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Berachos 9


OPINIONS: Three Tana'im argue concerning the latest time for saying the Shema at night. Rebbi Eliezer says that one may say the Shema only until the fourth hour of the night. The Chachamim say that one may say the Shema only until midnight (Chatzos). Raban Gamliel says that one may say the Shema until dawn. What is the Halachah?

(a) The ROSH and the TUR (Orach Chayim 235) rule that one may say the Shema until dawn, l'Chatchilah, like Raban Gamliel (as our Sugya concludes).

(b) The RAMBAM (Hilchos Krias Shema 1:9) rules that one should, l'Chatchilah, say the Shema before midnight. If one delayed saying the Shema past midnight, one may fulfill his obligation until dawn. The Rambam seems to be ruling like the Chachamim l'Chatchilah, and like Raban Gamliel b'Di'eved. Our Sugya explicitly says that the Halachah is like Raban Gamliel. Why, then, does the Rambam rule like the Chachamim?

(1) The BEIS YOSEF (Orach Chayim 235) explains that the Rambam rules like the Chachamim because our Gemara points out that when an individual is in dispute with several people, the Halachah is like the majority (i.e., the Chachamim). We therefore follow the opinion of the Chachamim because they were the majority.
(2) The BACH says that the Rambam understood the Gemara like Talmidei Rabbeinu Yonah: According to the Chachamim, in order to prevent someone from delaying Keri'as Shema past midnight a decree was enacted that even b'Di'eved, one who recites the Shema after midnight *does not* fulfill his obligation. Raban Gamliel *agrees* that l'Chatchilah one must recite the Shema before midnight, but he argues and maintains that b'Di'eved, one may recite the Shema after midnight. The Rambam rules like Raban Gamliel. (It is not clear how Talmidei Rabbeinu Yonah's understanding of the Chachamim can be reconciled with our Sugya. The Bach suggests a forced answer.)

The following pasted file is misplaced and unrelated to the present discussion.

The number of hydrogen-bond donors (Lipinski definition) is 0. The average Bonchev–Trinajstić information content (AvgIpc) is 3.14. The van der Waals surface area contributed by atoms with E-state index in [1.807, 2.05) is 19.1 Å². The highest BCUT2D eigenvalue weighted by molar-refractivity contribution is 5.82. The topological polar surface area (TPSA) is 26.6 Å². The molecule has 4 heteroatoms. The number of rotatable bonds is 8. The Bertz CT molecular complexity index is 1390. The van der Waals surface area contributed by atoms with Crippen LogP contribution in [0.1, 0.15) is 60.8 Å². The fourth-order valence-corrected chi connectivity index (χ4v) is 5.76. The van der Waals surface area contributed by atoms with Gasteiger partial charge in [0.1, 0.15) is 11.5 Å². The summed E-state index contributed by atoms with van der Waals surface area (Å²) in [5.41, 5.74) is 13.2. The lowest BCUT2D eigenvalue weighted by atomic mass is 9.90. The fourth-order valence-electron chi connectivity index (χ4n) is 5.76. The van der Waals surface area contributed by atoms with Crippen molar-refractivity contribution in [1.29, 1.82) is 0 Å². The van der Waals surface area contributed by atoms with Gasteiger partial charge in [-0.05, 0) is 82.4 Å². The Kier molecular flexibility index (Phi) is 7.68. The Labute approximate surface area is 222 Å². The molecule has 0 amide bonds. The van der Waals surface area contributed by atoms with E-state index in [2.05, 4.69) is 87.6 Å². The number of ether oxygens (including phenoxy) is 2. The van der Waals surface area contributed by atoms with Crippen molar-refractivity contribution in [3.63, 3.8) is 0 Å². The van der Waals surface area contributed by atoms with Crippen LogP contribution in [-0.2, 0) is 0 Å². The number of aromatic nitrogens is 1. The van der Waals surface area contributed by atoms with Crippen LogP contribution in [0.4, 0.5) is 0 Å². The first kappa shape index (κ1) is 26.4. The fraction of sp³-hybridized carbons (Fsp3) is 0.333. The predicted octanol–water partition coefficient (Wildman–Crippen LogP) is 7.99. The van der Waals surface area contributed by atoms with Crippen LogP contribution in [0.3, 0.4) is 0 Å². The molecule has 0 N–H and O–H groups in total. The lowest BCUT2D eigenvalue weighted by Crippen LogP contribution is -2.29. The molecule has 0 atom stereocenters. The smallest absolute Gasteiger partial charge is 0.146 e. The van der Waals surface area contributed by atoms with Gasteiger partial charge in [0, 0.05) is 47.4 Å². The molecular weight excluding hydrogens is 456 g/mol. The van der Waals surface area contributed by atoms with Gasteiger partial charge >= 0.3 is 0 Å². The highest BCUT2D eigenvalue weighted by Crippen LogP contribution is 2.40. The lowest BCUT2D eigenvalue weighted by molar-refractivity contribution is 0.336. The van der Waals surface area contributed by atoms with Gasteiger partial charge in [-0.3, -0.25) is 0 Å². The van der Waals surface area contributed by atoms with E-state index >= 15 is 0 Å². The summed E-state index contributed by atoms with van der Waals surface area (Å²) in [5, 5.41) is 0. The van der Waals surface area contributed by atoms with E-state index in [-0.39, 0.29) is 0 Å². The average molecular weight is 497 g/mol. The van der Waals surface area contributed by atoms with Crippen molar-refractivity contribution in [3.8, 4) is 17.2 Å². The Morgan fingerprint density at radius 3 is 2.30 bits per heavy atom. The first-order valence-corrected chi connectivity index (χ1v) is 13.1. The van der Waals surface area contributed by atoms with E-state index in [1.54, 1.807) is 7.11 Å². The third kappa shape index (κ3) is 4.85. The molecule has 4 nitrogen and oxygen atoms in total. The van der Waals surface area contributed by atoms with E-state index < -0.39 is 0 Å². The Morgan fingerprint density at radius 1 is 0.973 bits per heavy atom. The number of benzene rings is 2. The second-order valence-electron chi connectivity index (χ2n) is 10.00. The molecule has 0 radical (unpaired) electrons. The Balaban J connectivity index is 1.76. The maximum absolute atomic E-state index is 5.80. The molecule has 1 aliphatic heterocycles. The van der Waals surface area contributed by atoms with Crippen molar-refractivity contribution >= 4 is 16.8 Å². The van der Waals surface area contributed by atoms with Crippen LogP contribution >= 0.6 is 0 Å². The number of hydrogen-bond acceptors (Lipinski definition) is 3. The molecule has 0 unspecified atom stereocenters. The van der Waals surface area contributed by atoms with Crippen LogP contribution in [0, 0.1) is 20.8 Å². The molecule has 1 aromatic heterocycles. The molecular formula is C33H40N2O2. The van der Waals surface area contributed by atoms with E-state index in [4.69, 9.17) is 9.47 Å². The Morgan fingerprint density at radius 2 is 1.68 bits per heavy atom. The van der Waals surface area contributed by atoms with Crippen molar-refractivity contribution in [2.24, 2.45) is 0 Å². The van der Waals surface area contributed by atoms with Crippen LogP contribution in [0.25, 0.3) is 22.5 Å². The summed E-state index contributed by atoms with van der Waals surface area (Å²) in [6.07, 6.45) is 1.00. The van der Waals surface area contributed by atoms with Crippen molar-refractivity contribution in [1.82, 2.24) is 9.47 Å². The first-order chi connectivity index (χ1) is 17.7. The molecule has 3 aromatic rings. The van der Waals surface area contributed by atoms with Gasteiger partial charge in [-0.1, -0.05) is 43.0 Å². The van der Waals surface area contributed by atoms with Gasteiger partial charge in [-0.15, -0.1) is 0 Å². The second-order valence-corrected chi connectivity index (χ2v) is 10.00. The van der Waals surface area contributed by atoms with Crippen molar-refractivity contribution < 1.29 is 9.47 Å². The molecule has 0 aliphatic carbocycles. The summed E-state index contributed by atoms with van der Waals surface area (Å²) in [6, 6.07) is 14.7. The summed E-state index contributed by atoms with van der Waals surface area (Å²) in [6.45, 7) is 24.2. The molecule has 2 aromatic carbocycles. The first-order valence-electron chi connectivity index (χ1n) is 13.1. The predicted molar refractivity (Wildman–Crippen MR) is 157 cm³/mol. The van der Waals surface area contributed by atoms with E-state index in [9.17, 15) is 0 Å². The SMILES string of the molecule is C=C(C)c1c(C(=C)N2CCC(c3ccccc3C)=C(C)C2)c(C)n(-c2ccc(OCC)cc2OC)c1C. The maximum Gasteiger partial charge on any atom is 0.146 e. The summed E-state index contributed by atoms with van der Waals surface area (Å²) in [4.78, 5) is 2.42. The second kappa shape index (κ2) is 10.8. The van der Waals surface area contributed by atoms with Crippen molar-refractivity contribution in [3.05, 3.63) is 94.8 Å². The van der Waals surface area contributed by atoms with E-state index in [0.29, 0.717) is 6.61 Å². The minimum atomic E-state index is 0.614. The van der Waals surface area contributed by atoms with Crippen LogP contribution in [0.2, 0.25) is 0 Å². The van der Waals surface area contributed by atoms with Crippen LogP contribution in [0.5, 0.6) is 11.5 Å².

(3) The SHENOS ELIYAHU, cited by the BI'UR HALACHAH (235) explains that the Chachamim and Raban Gamliel agree with each other. Raban Gamliel is explaining the opinion of the Chachamim. He is asserting that when the Chachamim said one may say the Shema until midnight, that was only l'Chatchilah. B'Di'eved, one may say the Shema until dawn. Both the Chachamim and Raban Gamliel meant to argue with Rebbi Eliezer.
HALACHAH: The SHULCHAN ARUCH (Orach Chayim 235:3) rules that l'Chatchilah one should say the Shema before midnight, and b'Di'eved one may say the Shema until dawn. However, even according to those who rule that one may say the Shema l'Chatchilah until dawn (see (a) above), that is only if one does not eat or sleep before he says the Shema. If one wants to eat or sleep, he must say the Shema before midnight (as the Beraisa tells us on 4b).

Regarding saying the Shema after dawn and before sunrise, the Halachach is in accordance with the ruling of the Talmidei Rabbeinu Yonah. If one delayed saying the Shema until after dawn purposely, or due to negligence, one may not fulfill his obligation by saying the Shema before sunrise. If the delay was due to circumstances beyond one's control, he may recite the Shema before sunrise and fulfill his obligation. However, he may not say the blessing of "Hashkivenu" after dawn (see Tosfos DH u'Vilvad).


QUESTION: The Gemara says that the first two chapters of Tehilim are really just one chapter. Why were they later combined into one?

ANSWER: The MAHARSHA explains that, as the Gemara explains, the eighteen blessings of the Shemoneh Esrei corresponded to the first eighteen chapters of Tehilim. When an additional blessing was added later to the Shemoneh Esrei (the blessing against slanderers; see Gemara later, 28b), the first chapter of Tehilim was divided into two, so that the nineteen blessings of the Shemoneh Esrei would still correspond to the first nineteen chapters of Tehilim.

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